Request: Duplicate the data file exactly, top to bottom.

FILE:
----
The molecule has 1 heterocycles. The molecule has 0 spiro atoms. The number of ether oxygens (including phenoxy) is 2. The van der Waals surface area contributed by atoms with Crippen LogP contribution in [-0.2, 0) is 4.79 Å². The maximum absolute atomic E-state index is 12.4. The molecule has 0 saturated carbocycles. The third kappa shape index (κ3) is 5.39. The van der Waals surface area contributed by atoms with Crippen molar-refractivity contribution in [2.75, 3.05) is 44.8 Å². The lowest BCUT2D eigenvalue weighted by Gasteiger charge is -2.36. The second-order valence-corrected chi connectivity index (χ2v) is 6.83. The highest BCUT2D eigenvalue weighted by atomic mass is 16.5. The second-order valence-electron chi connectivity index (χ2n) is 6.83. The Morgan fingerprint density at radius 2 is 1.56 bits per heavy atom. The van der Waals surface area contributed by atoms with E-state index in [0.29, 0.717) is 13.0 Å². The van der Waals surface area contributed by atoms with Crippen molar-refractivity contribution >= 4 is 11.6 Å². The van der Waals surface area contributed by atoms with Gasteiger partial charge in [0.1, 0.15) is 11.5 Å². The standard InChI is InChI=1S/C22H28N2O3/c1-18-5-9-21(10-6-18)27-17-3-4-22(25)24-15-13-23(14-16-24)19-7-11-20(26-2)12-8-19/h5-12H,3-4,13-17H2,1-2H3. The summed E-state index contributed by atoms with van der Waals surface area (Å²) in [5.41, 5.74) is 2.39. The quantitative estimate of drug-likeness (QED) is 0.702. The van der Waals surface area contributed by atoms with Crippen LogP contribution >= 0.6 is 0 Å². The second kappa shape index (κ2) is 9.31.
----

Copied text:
The molecule has 1 heterocycles. The molecule has 0 spiro atoms. The number of ether oxygens (including phenoxy) is 2. The van der Waals surface area contributed by atoms with Crippen LogP contribution in [-0.2, 0) is 4.79 Å². The maximum absolute atomic E-state index is 12.4. The molecule has 0 saturated carbocycles. The third kappa shape index (κ3) is 5.39. The van der Waals surface area contributed by atoms with Crippen molar-refractivity contribution in [2.75, 3.05) is 44.8 Å². The lowest BCUT2D eigenvalue weighted by Gasteiger charge is -2.36. The second-order valence-corrected chi connectivity index (χ2v) is 6.83. The highest BCUT2D eigenvalue weighted by atomic mass is 16.5. The second-order valence-electron chi connectivity index (χ2n) is 6.83. The Morgan fingerprint density at radius 2 is 1.56 bits per heavy atom. The van der Waals surface area contributed by atoms with E-state index in [0.29, 0.717) is 13.0 Å². The van der Waals surface area contributed by atoms with Crippen molar-refractivity contribution >= 4 is 11.6 Å². The van der Waals surface area contributed by atoms with Gasteiger partial charge in [0.1, 0.15) is 11.5 Å². The standard InChI is InChI=1S/C22H28N2O3/c1-18-5-9-21(10-6-18)27-17-3-4-22(25)24-15-13-23(14-16-24)19-7-11-20(26-2)12-8-19/h5-12H,3-4,13-17H2,1-2H3. The summed E-state index contributed by atoms with van der Waals surface area (Å²) in [5.41, 5.74) is 2.39. The quantitative estimate of drug-likeness (QED) is 0.702. The van der Waals surface area contributed by atoms with Crippen LogP contribution >= 0.6 is 0 Å². The second kappa shape index (κ2) is 9.31.